Sunday, 1 January 2017

Mr Bond, your days are numbered...

A very Happy New Year to fellow Bond fans!

I will be trying to write more Bond-related blog posts this year after a fallow 2016, which was, as I'm sure you will remember, a very silly year indeed.

I saw a few people the other day tweeting about the longest-serving Bond actors so thought I'd use this as a tenuous hook on which to hang my first post of 2017: how many days have individual actors spent as James Bond?

The results are above, with Roger Moore unsurprisingly out in the lead on a whopping 5,118 days.

Next up is Pierce Brosnan on 4,146 days. 

Hot on his heels is Mr Daniel Craig with 4,098 days as Bond as of today, Sunday 1 January 2017

DC will become the second longest serving Bond on Monday 20 February 2017. Mark it in your diaries, kids.

Sean Connery, with his two stints added together, comes in fourth with 3,049 days, T-Dalt fifth on 2,863, and 'the other fella', George Lazenby on 875 days.


  • The dates I have taken are from the public announcement of an actor as Bond. Contracts will have obviously been signed before that date (Pierce Brosnan knew he was Bond a whole week before we did) and actors may have been sacked before the next one was announced, but I have used the date from which it was public knowledge that they were announced to be playing 007.
  • Sean Connery's two stints were 2,530 and 519 days respectively.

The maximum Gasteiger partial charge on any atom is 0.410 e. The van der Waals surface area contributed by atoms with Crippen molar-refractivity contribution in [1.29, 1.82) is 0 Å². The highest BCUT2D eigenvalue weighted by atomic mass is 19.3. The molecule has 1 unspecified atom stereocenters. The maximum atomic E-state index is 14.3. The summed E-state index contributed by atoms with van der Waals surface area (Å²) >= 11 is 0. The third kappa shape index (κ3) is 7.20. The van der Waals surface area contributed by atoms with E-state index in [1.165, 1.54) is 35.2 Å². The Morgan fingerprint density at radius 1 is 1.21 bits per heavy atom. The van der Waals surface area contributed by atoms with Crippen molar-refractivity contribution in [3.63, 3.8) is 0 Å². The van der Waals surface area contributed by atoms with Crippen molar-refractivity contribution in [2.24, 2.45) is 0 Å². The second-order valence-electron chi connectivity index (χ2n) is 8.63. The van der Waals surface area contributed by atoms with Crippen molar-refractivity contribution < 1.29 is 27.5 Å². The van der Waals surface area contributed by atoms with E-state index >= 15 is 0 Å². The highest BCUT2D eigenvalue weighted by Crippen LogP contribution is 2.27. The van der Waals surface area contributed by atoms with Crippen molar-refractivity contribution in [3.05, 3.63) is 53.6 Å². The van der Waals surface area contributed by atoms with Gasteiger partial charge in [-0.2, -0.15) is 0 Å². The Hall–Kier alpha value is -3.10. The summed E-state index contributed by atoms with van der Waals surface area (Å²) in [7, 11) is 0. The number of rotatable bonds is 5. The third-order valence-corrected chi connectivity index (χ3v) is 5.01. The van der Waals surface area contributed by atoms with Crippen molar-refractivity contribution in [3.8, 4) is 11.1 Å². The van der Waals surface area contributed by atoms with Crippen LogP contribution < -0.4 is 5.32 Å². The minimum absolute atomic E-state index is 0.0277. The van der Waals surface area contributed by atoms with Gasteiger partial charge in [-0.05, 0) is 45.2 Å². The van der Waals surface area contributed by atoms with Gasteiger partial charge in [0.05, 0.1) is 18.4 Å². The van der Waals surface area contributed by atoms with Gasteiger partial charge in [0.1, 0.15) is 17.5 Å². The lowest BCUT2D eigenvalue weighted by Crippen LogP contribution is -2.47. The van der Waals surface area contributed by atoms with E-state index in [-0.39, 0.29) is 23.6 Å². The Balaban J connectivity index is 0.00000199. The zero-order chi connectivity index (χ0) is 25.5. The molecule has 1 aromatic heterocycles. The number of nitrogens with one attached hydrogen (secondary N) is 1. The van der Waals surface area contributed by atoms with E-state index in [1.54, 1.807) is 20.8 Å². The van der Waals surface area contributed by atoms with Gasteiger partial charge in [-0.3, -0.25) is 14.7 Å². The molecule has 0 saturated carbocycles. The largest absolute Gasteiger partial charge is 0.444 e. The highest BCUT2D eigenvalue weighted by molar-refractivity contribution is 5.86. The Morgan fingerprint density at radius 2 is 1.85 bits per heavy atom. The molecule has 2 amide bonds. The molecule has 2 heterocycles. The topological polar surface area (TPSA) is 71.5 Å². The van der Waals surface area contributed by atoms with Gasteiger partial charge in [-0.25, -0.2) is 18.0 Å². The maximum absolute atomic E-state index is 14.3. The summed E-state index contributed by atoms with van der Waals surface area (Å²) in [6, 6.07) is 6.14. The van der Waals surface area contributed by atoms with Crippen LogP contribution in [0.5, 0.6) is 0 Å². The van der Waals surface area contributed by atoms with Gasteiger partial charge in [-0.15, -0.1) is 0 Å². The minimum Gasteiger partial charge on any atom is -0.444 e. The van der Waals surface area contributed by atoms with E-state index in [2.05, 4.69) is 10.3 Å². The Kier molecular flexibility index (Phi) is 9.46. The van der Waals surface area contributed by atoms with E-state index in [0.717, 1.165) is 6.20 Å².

• Sources: Some Kind of Hero - Matthew Field and Ajay Chowdhury; Kiss Kiss Bang Bang - Alan Barnes and Marcus Ahern
  • The announcements of the actors are as follows:
    • Sean Connery, 3 November 1961
    • George Lazenby, 7 October 1968
    • Sean Connery (again), 1 March 1971
    • Roger Moore, 1 August 1972
    • Timothy Dalton, 6 August 1986
    • Pierce Brosnan, 8 June 1994
    • Daniel Craig, 14 October 2005

Friday, 25 September 2015

Twenty minutes well spent?

Okay here goes… 

The Writing's On The Wall starts with a promising mix of orchestral flourishes, all swooping, brooding and haunting.

Smith's powerful voice also starts out very promising indeed. There are a few corny rhyming couplets in the first verses, which is not unexpected. And I quite like: “Unprepared for this/I never shoot to miss”.

The chorus soars unexpectedly and you think it’s going to be okay... and then that unnecessary falsetto just stops the song in its tracks. The high voice seems also to render some words completely unintelligible. My advice: pick an octave and stick to it. The chorus then limps towards to its end.

Reset: another adequate verse follows and the terrific first-half of the chorus… and then that falsetto voice. This is the point in the song where the whole thing needs to build, explode, burst - something - but it just doesn’t.

Then, without realising it, you're four minutes in and it’s almost over and you wondered what happened during that last minute of your life and what you’re going to have for your tea.

And the end is perhaps the most disappointing aspect. Smith produces this big note but: a) it’s not big enough, and; b) it’s totally unsupported by the arrangement. 
The whole song just dissipates like a fart in a big room. 

So, in summary, I think I like it but there’s just not enough of it. Not enough oomph. Too many silent moments. A Bond theme has to fill a room and fill your head - this does neither.


And this is where I start to feel a bit better. I will say that it definitely improves on every subsequent listen. I've even started to hum bits of it.